And then "Heavy Feet," that was one that came together relatively quickly for us, and it's a song that we can really stand behind and relate to on a personal level. I'm stoked to hear that you're in to those first two songs.



And then there's a song like "Three Months." It's just so . . . spare and dark and deep. What about that one?

That song, lyrically, is about something very heavy. Kelcey wrote that about the time his mother passed away, so it was this really heavy time, obviously for him, but for all the band members. I think writing that song was a really helpful tool for Kelcey to cope with everything. And that song had a few different arrangements, a few different versions -- we couldn't really decide on how to present it. And finally, what ended up helping everything was this drum beat that was made out of sampled drums, so it wasn't a real drum set. And I just kind of took some samples that I had been working on and pieced them into that drum beat.

We had never done anything like that before, but Kelcey and I just kind of stayed up late piecing this song together in this weird, choppy way. And whenever we perform it live, which we don't get to do very often -- on this tour, I think we're going to -- it really does have a nice effect on the mood in the room. People quiet down, and it has this trance-like thing about it.

I kind of liken that song . . . and of course I can't remember the title of the song right now, but I remember the lyrics . . . (laughing)

(laughing) Right on. (laughs)

The lines are "Am I giving enough? Am I loving enough?"

Colombia.

Yes! Thank you. I think the spirit of those two songs is just a really important piece of the album. Would you agree?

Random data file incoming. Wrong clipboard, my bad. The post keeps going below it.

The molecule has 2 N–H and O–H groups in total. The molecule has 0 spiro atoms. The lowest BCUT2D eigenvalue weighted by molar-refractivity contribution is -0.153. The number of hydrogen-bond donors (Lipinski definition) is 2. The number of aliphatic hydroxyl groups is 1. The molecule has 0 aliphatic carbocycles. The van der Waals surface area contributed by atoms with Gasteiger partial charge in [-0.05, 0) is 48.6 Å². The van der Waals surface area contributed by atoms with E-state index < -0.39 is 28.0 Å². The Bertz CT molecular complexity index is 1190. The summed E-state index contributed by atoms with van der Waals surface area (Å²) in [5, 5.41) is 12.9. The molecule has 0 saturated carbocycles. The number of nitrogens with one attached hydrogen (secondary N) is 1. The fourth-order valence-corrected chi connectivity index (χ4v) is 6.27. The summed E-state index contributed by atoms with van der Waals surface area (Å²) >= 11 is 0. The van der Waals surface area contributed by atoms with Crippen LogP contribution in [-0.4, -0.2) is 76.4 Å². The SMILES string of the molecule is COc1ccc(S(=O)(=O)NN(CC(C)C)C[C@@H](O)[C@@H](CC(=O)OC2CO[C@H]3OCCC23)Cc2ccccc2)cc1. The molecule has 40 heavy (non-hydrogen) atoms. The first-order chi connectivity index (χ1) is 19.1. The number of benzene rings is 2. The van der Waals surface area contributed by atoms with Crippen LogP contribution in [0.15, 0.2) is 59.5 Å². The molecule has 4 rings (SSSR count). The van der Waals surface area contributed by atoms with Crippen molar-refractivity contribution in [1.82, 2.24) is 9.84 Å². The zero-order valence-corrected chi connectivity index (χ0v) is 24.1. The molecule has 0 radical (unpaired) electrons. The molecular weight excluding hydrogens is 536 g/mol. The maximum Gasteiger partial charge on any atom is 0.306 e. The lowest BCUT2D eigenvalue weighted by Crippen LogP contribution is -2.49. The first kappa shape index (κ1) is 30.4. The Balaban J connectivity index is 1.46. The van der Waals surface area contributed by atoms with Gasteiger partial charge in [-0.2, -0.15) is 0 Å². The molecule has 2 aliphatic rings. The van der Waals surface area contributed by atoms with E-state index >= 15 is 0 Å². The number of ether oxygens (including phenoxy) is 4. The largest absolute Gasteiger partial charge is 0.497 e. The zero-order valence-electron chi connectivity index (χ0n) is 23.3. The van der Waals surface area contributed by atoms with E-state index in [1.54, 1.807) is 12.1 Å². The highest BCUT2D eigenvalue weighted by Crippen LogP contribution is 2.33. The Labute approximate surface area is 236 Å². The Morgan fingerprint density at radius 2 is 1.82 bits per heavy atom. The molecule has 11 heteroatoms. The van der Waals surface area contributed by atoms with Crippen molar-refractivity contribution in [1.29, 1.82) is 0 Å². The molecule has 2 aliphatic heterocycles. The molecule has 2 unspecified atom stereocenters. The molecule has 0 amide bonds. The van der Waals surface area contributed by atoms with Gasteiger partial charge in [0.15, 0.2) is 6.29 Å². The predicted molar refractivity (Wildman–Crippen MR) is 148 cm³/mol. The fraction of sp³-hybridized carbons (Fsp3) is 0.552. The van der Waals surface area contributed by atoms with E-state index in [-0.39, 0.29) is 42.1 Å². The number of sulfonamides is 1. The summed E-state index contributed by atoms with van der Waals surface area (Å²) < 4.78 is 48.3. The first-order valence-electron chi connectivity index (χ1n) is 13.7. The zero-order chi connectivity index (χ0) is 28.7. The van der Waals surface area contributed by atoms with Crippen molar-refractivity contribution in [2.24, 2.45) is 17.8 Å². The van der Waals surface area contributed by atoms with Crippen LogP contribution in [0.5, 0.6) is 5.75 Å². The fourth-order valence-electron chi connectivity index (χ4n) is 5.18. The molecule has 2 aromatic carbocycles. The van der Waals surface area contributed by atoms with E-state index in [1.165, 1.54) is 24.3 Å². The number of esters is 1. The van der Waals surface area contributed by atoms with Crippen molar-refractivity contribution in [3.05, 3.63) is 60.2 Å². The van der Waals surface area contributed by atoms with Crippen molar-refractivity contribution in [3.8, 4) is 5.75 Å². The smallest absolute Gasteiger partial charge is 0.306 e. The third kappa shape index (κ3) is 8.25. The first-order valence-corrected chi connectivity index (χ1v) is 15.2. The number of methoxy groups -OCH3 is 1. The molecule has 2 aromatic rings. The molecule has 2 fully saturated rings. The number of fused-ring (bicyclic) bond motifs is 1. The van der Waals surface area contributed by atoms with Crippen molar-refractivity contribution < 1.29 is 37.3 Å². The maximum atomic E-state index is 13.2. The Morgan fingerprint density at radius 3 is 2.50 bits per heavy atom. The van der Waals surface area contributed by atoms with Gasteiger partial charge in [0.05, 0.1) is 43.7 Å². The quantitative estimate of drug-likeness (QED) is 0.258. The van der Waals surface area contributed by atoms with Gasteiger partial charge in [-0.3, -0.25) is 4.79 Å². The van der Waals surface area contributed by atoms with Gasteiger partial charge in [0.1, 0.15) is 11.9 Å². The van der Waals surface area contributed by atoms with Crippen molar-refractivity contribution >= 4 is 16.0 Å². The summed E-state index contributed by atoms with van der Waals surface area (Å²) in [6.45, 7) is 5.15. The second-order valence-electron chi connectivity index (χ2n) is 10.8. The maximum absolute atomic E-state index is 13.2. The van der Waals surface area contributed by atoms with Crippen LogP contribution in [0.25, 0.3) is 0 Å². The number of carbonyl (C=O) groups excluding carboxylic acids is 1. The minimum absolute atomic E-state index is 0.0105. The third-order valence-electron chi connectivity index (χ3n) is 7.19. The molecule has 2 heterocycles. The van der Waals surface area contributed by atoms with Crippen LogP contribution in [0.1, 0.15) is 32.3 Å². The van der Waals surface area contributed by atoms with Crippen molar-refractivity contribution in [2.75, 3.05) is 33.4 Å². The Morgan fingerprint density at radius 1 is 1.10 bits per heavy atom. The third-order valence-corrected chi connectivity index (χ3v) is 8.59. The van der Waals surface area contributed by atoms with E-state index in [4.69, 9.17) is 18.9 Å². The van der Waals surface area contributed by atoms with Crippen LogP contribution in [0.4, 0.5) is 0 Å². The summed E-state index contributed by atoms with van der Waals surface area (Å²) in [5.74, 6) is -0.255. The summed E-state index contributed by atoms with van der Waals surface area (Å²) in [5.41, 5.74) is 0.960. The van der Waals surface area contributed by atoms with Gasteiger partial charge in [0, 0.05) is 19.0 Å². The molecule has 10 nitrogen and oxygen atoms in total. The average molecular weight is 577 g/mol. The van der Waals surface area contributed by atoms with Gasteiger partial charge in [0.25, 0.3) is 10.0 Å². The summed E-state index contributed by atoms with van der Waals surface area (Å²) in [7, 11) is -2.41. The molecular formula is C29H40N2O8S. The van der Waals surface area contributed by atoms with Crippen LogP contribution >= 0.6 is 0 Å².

I definitely do. You know, we all vote on stuff, and we all talk about stuff as a band, and I think there was some hesitation about offering up too much emotionally and personally with those songs being on the album. But, that was one of the choices we made -- we wanted to dig deeper and be a lot more direct and up front with the lyrical content and emotional content, and those two songs are kind of like tent poles for the album. I do agree that they're very important.

I enjoy that aspect. And I also like hearing a song live like "Airplanes" from Gorilla Manor.

It's always funny, because you never know when you're working on a recording -- you never know if it's going to become one of the more popular ones. That almost didn't make our first record. So, looking back it's crazy, but you're right, for us -- for a band that doesn't really have singles, that has kind of become one of the ones that people can sing along to and have fun with. I don't think we've done a show where we haven't played it. Even if the show is not going well, we can always enjoy when we hear people singing back to us, and that song seems to be one of the ones where that happens.

Local Natives play LouFest in St. Louis on Sunday at 4:30. You can purchase tickets to the festival here.